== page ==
ORDER YOUR BLITZ GARDEN AND SOIL HERE

Christine Kuhn laying in raised garden bed

Why We Blitz

by Christine Noelle, Director of Operations & Development

Christine Noelle laying in raised garden bed
Christine Noelle in a freshly installed Blitz bed during the 2019 Blitz

This will be my 6th time Blitzing with VGI, my 4th as an employee. I look forward to the Blitz more than I have any other task I have ever done professionally. The Blitz has a special kind of energy about it. Every time you come to a build site or to our staging area, you can feel the sense of purpose in the air. Everyone who works the Blitz believes so passionately in our vision: to build a community with a strong, vibrant, sustainable, ethical local food system. To make it so that every family has access to affordable, nutritious food.

Since the first Blitz in 2008, we have faced many challenges and have always come together stronger than ever. We’ve learned how to deal with late snowstorms, broken down trailers, keys locked in trucks, no-show volunteer crews, website registration form crashes, thrown out backs, and so so much more. Covid-19 was really a curve ball though. We had to change everything about the way we Blitz, systems that we had perfected over 11 years were suddenly useless! And yet we managed to pull it off because everyone involved believed SO passionately in the importance of the work. It took a toll on us, that is for sure. But it wasn’t the physical changes to how we did things that were hardest, it was the emotional toll it took on us. It was hearing the stories from garden recipients about not being able to find food at the grocery store and about being excited to have something, anything to do that was safely outdoors.

This is why we are once again Blitzing again this year.

I was listening to NPR on my way to the office the other week and they were covering the devastation down in Texas. It hurt my heart to hear about people literally freezing to death in their own homes. There are so many stories of grief from that natural disaster. But while the cold temps have moved on and with it most of the national news coverage from our radios and newsfeeds, there are other tragedies yet to come that you probably won’t hear about. News that NEVER seems to take front and center: the food insecurity that will result from this natural disaster. So many farms were left wasted from the cold temps. Livestock froze to death in their barns when generators went down and crops rotted in warehouses, unable to be shipped or processed. The people of Texas are not out of the woods just because it got warm again and the power came back on. There will be continued food shortages. There will be more families relying on emergency food provisions and subsidy programs like WIC and SNAP. Farmers and processors will lose their entire business from this.  And this is on TOP of the havoc and stress that Covid-19 had already put on their lives.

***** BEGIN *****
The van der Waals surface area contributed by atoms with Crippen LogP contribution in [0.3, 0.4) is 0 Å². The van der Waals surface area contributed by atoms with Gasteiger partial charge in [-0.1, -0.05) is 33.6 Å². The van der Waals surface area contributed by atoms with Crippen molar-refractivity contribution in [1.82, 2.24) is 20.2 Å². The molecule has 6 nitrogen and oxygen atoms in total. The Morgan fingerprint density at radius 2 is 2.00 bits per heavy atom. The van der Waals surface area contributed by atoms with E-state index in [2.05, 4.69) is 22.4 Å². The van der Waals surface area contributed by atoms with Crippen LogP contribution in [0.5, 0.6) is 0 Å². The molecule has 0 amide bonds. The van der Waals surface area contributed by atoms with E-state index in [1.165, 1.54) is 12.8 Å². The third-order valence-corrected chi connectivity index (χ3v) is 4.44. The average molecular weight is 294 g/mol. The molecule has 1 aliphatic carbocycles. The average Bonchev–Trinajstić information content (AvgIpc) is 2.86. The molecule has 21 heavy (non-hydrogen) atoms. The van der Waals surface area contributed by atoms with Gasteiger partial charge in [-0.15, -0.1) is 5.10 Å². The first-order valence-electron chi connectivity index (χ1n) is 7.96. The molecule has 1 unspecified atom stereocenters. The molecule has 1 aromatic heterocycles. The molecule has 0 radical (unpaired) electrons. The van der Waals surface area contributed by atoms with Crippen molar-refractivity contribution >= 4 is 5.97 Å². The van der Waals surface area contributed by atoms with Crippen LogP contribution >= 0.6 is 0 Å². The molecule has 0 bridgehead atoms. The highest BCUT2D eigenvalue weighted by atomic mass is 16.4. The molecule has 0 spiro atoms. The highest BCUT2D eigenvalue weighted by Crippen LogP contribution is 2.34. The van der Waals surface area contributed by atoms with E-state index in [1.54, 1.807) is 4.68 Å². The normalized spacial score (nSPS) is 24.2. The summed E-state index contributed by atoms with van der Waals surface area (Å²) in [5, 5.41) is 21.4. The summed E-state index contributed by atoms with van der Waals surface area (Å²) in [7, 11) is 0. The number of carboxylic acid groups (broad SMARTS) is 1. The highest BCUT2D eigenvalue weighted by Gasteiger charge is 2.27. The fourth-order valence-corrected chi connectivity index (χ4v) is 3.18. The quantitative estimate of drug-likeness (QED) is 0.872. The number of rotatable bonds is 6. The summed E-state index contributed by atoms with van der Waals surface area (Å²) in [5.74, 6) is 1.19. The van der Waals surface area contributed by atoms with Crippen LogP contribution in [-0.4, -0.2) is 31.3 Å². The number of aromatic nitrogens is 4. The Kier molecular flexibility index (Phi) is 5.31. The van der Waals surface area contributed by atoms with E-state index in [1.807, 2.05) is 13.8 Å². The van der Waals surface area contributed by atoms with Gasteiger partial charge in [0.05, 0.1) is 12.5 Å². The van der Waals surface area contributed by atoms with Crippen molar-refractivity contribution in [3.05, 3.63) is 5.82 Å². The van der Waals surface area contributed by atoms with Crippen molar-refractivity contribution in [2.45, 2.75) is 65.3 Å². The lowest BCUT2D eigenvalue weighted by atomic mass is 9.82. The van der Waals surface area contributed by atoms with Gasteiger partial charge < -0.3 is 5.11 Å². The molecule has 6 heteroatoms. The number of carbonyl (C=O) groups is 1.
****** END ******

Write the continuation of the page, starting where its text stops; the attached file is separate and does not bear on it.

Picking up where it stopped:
There is so much more I could say about the stresses on the American food system over the past year. Not just in Texas, but all over the country for many, many different reasons. But the point is:

THIS is why we Blitz.

THIS is why I, and everyone here at VGI, believes so passionately in the Victory Garden Blitz and our mission as a whole. Because the Western industrialized American food system is simply not equipped to provide for us during times of disaster. (I would argue that it is NEVER really equipped to provide for us, but that’s a whole ‘nother blog post for another day!) Every day in this country, people go hungry. And every year we see the holes in the food system grow. The Flint water crisis. California wild fires. Bee colony collapses. Hurricanes. Droughts. Floods. Covid19. Each time, people are left with an uncertain food supply.

The Blitz absolutely will NOT solve this. There is so much that needs to change in our food system and the way we grow, buy, sell, and produce food in this country to have a truly stable food system. But the Blitz can help families weather the literal and figurative storms better. The Blitz is part of a larger movement to return to a food system where people have power over their food supply. Where food is grown to feed families and not refined into unhealthy additives to fill the cookie aisles at the grocery store. Where people of all ages come together to share their knowledge of growing, cooking, and preserving food and pass that along to the next generation. Through the Blitz, we help to give more people in Milwaukee access to local food and connect people to a network of support, education, skill-sharing, and hope.

 

MY hope today is that you will join us. I hope you’ll buy a bed! I hope I’ll see you out on a crew helping to build a bed! I hope you’ll come to community dinner. I hope to see you at our farm, picking berries to take home. I hope you’ll share our social media posts. I hope you’ll donate some tools, time, or money to help us build this vision of a nutritious, socially just, environmentally sustainable local food system for ALL.

To buy a bed: https://victorygardeninitiative.org/blitz-registration/

To volunteer: https://victorygardeninitiative.org/blitz-volunteer-registration-hide/

To sponsor a bed: https://victorygardeninitiative.org/sponsor-a-blitz-garden/

To donate to VGI: https://victorygardeninitiative.org/donate/

To give an item from our wish list: https://victorygardeninitiative.org/wish-list/

To sign up for our newsletter: https://victorygardeninitiative.org/subscribe/

To follow us on Facebook: https://www.facebook.com/VictoryGardenMKE

To follow us on Instagram: https://www.instagram.com/victorygardeni/?hl=en

 

I’m usually the one behind the camera, but I’ve been caught is a few Blitz pics over the years and it brings joy to my heart to look back at it all 🙂